The Long Lost Art of Gratitude.

When you think of a “lost art,” what sort of things come to mind? For me, I consider a lot of things to be lost arts in this modern world: calling people on the phone, reading books, writing letters, courtship, devotion, the list goes on and on. It took recently engaging in one of those lost arts (writing letters) to realize another lost art that we often forget about in this generation of easily accessible communications and services: gratitude.

Before this past month, I can’t remember the last time I mailed someone a letter or a postcard, if ever. Maybe when I was little, before Facebook and texting were invented, my mom sent out birthday party invitations and thank you cards to my friends. But as far as I can remember, all my birthday plans and scheduled events have been planned via Facebook and group chats.

I give people Hallmark type cards for special occasions like a birthday party, wedding, bridal shower, etc. because it is usually expected. I’ve also received invitations for those types of events, both electronically and physically. But other than that, I only ever get bills and junk in my mailbox.

So what other reason would anyone have to send someone a letter or card? Do people still have pen pals? Does anyone have to take a physical pen to a piece of paper these days?

The Gratitude Challenge, by Enspirited Projects, was presented to me about a month ago by an old friend and mentor of mine, and immediately, I wanted to take it on. After all, I love gratitude and I love challenges, so I figured what’s not to like?

As a plus, “sharing love and appreciation across the world,” is written right on the cards, and that sounds like a mantra practically written for me. Of course, I accepted the challenge with open arms.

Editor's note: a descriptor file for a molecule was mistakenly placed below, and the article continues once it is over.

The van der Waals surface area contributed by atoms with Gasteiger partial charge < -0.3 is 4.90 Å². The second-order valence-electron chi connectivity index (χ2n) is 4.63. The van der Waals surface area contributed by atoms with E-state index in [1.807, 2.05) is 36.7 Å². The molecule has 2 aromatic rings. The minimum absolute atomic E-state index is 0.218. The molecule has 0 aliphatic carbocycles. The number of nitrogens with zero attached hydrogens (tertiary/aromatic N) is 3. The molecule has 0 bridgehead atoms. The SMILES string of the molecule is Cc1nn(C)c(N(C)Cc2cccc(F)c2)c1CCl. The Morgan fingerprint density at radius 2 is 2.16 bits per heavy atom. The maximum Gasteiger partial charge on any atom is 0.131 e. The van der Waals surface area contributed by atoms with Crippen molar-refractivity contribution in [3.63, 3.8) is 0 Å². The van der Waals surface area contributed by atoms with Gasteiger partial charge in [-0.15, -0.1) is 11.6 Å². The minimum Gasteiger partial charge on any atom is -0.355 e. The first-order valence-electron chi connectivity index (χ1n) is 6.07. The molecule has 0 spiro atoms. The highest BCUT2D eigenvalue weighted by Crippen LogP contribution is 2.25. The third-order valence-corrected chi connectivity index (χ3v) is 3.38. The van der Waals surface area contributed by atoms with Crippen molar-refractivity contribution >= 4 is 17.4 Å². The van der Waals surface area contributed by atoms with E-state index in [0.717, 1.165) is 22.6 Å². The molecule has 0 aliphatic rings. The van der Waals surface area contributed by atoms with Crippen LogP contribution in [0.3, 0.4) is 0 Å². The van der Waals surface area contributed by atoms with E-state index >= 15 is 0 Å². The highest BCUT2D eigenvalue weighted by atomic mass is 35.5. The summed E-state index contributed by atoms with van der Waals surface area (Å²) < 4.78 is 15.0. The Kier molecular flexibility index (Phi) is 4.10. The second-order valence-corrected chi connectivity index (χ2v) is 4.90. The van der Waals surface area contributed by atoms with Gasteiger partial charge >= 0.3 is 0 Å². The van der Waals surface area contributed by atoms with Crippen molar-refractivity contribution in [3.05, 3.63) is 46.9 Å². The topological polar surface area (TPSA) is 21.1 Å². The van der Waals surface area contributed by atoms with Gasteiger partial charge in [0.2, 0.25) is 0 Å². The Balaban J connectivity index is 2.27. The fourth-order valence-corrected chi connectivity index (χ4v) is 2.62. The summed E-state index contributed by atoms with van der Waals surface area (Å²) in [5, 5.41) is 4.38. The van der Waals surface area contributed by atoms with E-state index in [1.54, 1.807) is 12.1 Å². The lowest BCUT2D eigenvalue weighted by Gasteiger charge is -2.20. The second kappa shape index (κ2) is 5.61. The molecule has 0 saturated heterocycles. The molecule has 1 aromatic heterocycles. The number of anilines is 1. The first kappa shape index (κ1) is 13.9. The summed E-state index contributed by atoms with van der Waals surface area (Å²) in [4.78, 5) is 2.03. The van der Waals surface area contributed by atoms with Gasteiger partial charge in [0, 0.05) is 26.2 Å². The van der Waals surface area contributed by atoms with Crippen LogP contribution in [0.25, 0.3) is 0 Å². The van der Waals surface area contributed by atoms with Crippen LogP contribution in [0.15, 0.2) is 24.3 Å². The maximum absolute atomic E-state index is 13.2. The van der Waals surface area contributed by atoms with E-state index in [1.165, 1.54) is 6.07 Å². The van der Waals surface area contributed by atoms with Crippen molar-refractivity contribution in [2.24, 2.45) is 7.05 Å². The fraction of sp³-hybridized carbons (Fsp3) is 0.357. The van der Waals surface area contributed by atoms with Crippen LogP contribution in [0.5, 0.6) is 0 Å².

Enspirited Projects sent me a small bundle of 30 postcards with instructions to send at least one each day to a person who made a positive influence on my life.

When I sat down to brainstorm who I wanted to thank, I was unpleasantly surprised by how long it took me to think of 30 people. I realized how much of a challenge being grateful can actually be.

It is so easy to forget the things and people in life that we are grateful for, when we do not take the time to think about them on a daily basis. My favorite part of this experience, was being able to not only recognize those people, but also admit to them how important they really are.

The challenge forced me to reflect on the overlooked challenges I go through as a part of life, but in a more positive light. Suddenly, I realized I have SO many people to be thankful for. Suddenly, I felt filled with love and appreciation as my pen took to each and every card I thoughtfully wrote out.

I thanked friends, both old and new, families of friends who I have always considered a family to me, each member of my own immediate family, co-workers, and even people I lost touch with over the years.

Another perk of sharing love and appreciation, is seeing how infectious it can be. When I received amazing feedback from the people I thanked, I thought about how often these people must have helped me, and never really knew how much I appreciated it.

So many of my friends sent me photos of the postcards when they received them with messages such as, “I appreciated how you took the time out of your day to think of me,” or, “That was so sweet and thoughtful, I loved it!”

It made me realize a little bit can go such a long way. How little of my life was affected by having to write a small note, and how big of an impact did it make on someone I care about? Those are the small arts in life that we take for granted.

In an effort to hold on to the art of gratitude, and not lose sight of the things that are important, I challenge everyone reading this, to participate in the Gratitude Challenge. In the next week, Espirited Projects will send one bundle of 30 thank you cards, as seen below, to 3 winners.

To enter, first, share this post via Facebook or twitter and use the hashtag #BandEPGratitutideChallenge. Then, comment below saying one thing you are grateful for.


You can make such a positive influence on someone’s life, just by taking two minutes out of yours each day. And trust me when I say the results are worth every second.

Such a beautiful art form and great cause should not go unnoticed. I want to thank Espirited Projects for the opportunity to spread love and positivity to the people close to me, and for promoting such a great mission.

There is nothing to lose and everything to gain by appreciating those who have a special place in our lives and our hearts.


Disclaimers: I only promote products and companies that I personally believe in. The beliefs expressed in this article are strictly my own and not the opinions of an employer. The product was sent to me by the company, Enspirited Projects. This is not a paid promotion. 

3 thoughts on “The Long Lost Art of Gratitude.

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